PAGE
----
Different narcissists, covert-aggressives, and other disturbed charcters control in different ways. Some use power, intimidation, and threats. Others play carefully on weaknesses and needs. But as odd as it may seem, some use tactics that don’t even seem like control tactics. Such is the case with narcissists who know how to seduce and charm. (See:  Narcissistic Charm Can Easily Blindside.) Their end game is the same. But their technique is more subtle – even appealing! Perhaps that’s what makes these types just as dangerous, albeit in a different way.

Now, let me be clear. Charm and seductive capacity are not toxic in themselves. But they’re deadly tools for those who only want to possess and control. Overall character is what makes the difference. That’s why discerning character – especially in our times – is so critical. And when it comes to narcissistic controllers, as long as you comply things can go smoothly. But just try to declare some emotional independence! That’s when things can get nasty – and sadly, even deadly. It all depends on what type and degree of narcissist you’re dealing with.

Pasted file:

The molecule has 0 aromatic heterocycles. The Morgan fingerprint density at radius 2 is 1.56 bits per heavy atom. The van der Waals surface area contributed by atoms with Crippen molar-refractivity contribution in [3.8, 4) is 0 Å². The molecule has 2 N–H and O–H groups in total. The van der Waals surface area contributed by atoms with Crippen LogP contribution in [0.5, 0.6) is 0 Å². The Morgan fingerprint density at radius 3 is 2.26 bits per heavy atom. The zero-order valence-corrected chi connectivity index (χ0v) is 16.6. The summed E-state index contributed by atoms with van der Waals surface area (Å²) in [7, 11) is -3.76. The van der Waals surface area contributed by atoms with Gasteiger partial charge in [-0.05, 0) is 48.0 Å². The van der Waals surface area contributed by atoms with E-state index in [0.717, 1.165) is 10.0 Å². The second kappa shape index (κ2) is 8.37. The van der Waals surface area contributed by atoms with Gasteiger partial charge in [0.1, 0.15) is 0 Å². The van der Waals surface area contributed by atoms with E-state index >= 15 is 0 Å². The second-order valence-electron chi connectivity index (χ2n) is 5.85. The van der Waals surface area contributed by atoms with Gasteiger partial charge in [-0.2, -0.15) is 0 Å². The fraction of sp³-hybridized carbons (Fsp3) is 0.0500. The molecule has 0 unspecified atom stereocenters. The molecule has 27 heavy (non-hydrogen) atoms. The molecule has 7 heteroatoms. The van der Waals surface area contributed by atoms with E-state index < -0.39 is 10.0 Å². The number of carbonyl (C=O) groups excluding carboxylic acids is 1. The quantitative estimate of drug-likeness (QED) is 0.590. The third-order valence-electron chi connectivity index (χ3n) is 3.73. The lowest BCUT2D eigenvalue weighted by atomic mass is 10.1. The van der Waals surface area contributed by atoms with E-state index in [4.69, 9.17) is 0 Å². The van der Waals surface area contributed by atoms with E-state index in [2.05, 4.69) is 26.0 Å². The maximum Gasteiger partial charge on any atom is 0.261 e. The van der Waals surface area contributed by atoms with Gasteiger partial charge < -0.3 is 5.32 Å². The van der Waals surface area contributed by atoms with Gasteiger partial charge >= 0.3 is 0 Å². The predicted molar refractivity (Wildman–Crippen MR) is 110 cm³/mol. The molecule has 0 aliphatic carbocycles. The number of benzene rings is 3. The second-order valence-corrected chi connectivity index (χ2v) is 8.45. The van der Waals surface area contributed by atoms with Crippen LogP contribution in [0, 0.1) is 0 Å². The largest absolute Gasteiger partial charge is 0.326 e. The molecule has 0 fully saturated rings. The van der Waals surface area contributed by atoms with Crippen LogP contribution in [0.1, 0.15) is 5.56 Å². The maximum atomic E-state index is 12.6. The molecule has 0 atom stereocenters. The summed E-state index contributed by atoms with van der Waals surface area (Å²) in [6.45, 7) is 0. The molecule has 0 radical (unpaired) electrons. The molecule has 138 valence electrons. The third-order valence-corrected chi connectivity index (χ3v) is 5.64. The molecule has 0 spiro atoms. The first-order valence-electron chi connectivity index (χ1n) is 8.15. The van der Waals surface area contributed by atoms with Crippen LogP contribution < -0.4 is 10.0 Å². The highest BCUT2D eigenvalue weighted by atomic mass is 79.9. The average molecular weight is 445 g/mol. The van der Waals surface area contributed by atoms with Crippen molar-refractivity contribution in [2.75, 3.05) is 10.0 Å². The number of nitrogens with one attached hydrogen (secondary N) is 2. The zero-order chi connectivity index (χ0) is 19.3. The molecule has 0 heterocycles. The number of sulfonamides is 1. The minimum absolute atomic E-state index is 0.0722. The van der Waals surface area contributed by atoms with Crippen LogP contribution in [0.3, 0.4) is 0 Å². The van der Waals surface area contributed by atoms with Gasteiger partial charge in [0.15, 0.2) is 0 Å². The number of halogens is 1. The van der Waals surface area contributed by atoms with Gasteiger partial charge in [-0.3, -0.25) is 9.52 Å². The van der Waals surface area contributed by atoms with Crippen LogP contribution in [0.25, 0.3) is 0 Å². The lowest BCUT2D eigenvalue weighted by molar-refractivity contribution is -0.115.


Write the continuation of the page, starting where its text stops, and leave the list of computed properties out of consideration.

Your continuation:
Tidbits

Today’s livestreamed Character Matters program is available on my YouTube channel. As soon as the recording is encoded, it will appear with all the other podcasts.

3 thoughts on “Narcissistic Controllers Use and Abuse

  1. This is timely for me.

    As some of you may remember, I have been estranged from my controlling, abusive daughter for a couple of years now. (I left her controlling, abusive – alcoholic – father when she was 3).